The third installment in the much talked-about Dogma 95 movement, Soren Kragh-Jacobsen's Mifune is a wry look at class snobbery and material ambition. Though not as artistically adventurous or starkly satirical as the first two official Dogma works (Thomas Vinterberg's The Celebration (1998) and Lars von Trier's The Idiots (1999)), Mifune keeps its vow of cinematic chastity according to the Dogma 95 manifesto: shooting with a hand-held camera, with natural lighting and no musical score. The result is a film that seems to crackle with spontaneous energy. All three principal actors give sterling performances. Jesper Asholt is stunning as Rud, the protagonist's mentally challenged younger brother, while Iben Hjejle as Lida, the prostitute running from her past, received Special Mention at the 1999 Berlin Film Festival. Mifune is a rich, intelligent work that provokes and satisfies.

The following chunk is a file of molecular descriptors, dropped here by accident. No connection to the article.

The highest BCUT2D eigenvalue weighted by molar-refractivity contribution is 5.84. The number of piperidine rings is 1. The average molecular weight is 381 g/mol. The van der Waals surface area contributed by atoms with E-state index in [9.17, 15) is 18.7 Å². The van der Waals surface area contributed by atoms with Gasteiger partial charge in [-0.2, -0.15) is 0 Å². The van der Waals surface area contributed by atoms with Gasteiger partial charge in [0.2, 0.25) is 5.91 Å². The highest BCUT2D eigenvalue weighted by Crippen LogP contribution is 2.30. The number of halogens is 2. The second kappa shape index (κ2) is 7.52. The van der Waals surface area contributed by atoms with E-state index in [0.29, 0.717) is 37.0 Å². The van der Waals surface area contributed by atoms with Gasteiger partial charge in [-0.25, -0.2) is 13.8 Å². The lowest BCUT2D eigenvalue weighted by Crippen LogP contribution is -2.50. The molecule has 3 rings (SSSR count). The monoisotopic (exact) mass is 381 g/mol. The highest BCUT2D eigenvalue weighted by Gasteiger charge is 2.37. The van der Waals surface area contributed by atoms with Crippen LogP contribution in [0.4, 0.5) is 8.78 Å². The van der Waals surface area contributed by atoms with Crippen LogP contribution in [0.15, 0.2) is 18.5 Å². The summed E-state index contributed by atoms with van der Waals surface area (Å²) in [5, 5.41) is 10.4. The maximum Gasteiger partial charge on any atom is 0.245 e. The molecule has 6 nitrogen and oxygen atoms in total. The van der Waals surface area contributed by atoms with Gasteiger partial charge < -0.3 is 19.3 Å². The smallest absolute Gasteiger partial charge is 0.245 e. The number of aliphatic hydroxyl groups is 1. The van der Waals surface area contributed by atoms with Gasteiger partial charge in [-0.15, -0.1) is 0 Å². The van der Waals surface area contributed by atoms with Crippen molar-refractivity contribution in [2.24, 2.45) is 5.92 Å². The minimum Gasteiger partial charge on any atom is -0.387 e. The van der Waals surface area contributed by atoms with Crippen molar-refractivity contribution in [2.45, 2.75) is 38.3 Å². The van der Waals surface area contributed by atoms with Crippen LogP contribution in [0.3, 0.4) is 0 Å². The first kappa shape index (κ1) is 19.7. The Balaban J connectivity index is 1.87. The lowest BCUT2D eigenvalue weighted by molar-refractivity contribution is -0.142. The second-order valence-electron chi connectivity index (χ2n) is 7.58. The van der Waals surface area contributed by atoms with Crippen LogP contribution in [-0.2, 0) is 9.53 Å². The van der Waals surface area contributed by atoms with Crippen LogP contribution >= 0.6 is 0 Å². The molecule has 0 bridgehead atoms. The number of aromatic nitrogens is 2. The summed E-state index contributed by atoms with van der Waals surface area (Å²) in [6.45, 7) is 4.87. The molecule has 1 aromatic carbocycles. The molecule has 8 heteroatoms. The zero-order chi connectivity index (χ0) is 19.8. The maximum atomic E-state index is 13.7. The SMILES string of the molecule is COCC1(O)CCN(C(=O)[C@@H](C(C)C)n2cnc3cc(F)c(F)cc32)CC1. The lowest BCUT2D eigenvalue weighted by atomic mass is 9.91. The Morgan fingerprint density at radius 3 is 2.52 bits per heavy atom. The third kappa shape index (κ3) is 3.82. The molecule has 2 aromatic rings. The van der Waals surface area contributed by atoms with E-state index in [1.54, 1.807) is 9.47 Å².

by Jonathan Crow review